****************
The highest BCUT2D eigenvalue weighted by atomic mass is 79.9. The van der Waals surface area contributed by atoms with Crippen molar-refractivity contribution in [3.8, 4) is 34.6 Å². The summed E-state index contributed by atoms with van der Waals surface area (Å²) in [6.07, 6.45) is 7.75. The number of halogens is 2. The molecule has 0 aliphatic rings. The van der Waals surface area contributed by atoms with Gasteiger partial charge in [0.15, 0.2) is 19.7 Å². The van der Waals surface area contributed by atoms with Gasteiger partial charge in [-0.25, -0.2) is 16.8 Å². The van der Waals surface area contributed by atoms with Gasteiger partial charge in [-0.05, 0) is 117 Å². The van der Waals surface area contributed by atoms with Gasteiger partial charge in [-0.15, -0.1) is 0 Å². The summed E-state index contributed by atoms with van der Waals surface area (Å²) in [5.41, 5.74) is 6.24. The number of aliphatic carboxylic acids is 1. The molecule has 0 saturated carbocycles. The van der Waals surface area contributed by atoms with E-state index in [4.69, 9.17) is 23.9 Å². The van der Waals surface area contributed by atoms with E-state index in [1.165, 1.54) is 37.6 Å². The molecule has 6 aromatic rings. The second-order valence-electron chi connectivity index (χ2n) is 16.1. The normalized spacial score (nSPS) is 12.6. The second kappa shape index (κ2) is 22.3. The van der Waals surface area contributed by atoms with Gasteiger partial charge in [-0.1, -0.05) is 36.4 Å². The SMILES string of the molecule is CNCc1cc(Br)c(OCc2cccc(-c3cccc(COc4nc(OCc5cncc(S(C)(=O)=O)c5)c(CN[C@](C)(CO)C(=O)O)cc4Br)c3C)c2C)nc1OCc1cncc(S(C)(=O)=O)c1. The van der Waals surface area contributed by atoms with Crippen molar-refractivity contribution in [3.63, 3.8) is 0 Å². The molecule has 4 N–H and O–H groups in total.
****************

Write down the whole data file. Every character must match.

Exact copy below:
The highest BCUT2D eigenvalue weighted by atomic mass is 79.9. The van der Waals surface area contributed by atoms with Crippen molar-refractivity contribution in [3.8, 4) is 34.6 Å². The summed E-state index contributed by atoms with van der Waals surface area (Å²) in [6.07, 6.45) is 7.75. The number of halogens is 2. The molecule has 0 aliphatic rings. The van der Waals surface area contributed by atoms with Gasteiger partial charge in [0.15, 0.2) is 19.7 Å². The van der Waals surface area contributed by atoms with Gasteiger partial charge in [-0.25, -0.2) is 16.8 Å². The van der Waals surface area contributed by atoms with Gasteiger partial charge in [-0.05, 0) is 117 Å². The van der Waals surface area contributed by atoms with Gasteiger partial charge in [-0.15, -0.1) is 0 Å². The summed E-state index contributed by atoms with van der Waals surface area (Å²) in [5.41, 5.74) is 6.24. The number of aliphatic carboxylic acids is 1. The molecule has 0 saturated carbocycles. The van der Waals surface area contributed by atoms with E-state index in [4.69, 9.17) is 23.9 Å². The van der Waals surface area contributed by atoms with E-state index in [1.165, 1.54) is 37.6 Å². The molecule has 6 aromatic rings. The second-order valence-electron chi connectivity index (χ2n) is 16.1. The normalized spacial score (nSPS) is 12.6. The second kappa shape index (κ2) is 22.3. The van der Waals surface area contributed by atoms with Gasteiger partial charge in [-0.1, -0.05) is 36.4 Å². The SMILES string of the molecule is CNCc1cc(Br)c(OCc2cccc(-c3cccc(COc4nc(OCc5cncc(S(C)(=O)=O)c5)c(CN[C@](C)(CO)C(=O)O)cc4Br)c3C)c2C)nc1OCc1cncc(S(C)(=O)=O)c1. The van der Waals surface area contributed by atoms with Crippen molar-refractivity contribution in [3.63, 3.8) is 0 Å². The molecule has 4 N–H and O–H groups in total.